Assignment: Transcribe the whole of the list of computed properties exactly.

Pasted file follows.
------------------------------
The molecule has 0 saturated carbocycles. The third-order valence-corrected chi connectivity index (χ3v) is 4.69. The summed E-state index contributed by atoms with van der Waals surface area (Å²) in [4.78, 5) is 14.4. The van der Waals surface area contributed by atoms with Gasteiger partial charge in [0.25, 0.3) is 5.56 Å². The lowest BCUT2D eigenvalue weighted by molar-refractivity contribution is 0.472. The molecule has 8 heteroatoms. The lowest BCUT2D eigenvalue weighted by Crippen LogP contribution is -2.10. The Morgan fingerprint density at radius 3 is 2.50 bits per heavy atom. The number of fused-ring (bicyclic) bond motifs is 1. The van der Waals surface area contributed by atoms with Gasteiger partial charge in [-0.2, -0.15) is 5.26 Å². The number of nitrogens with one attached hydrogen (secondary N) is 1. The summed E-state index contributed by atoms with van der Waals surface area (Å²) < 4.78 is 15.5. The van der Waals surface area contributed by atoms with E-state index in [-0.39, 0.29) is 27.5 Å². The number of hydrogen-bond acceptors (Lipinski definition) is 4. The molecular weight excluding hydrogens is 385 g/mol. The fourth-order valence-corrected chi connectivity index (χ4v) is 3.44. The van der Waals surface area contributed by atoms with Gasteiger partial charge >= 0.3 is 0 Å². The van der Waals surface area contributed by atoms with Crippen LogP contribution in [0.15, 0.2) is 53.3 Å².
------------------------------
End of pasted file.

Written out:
The molecule has 0 saturated carbocycles. The third-order valence-corrected chi connectivity index (χ3v) is 4.69. The summed E-state index contributed by atoms with van der Waals surface area (Å²) in [4.78, 5) is 14.4. The van der Waals surface area contributed by atoms with Gasteiger partial charge in [0.25, 0.3) is 5.56 Å². The lowest BCUT2D eigenvalue weighted by molar-refractivity contribution is 0.472. The molecule has 8 heteroatoms. The lowest BCUT2D eigenvalue weighted by Crippen LogP contribution is -2.10. The Morgan fingerprint density at radius 3 is 2.50 bits per heavy atom. The number of fused-ring (bicyclic) bond motifs is 1. The van der Waals surface area contributed by atoms with Gasteiger partial charge in [-0.2, -0.15) is 5.26 Å². The number of nitrogens with one attached hydrogen (secondary N) is 1. The summed E-state index contributed by atoms with van der Waals surface area (Å²) < 4.78 is 15.5. The van der Waals surface area contributed by atoms with E-state index in [-0.39, 0.29) is 27.5 Å². The number of hydrogen-bond acceptors (Lipinski definition) is 4. The molecular weight excluding hydrogens is 385 g/mol. The fourth-order valence-corrected chi connectivity index (χ4v) is 3.44. The van der Waals surface area contributed by atoms with Gasteiger partial charge >= 0.3 is 0 Å². The van der Waals surface area contributed by atoms with Crippen LogP contribution in [0.15, 0.2) is 53.3 Å².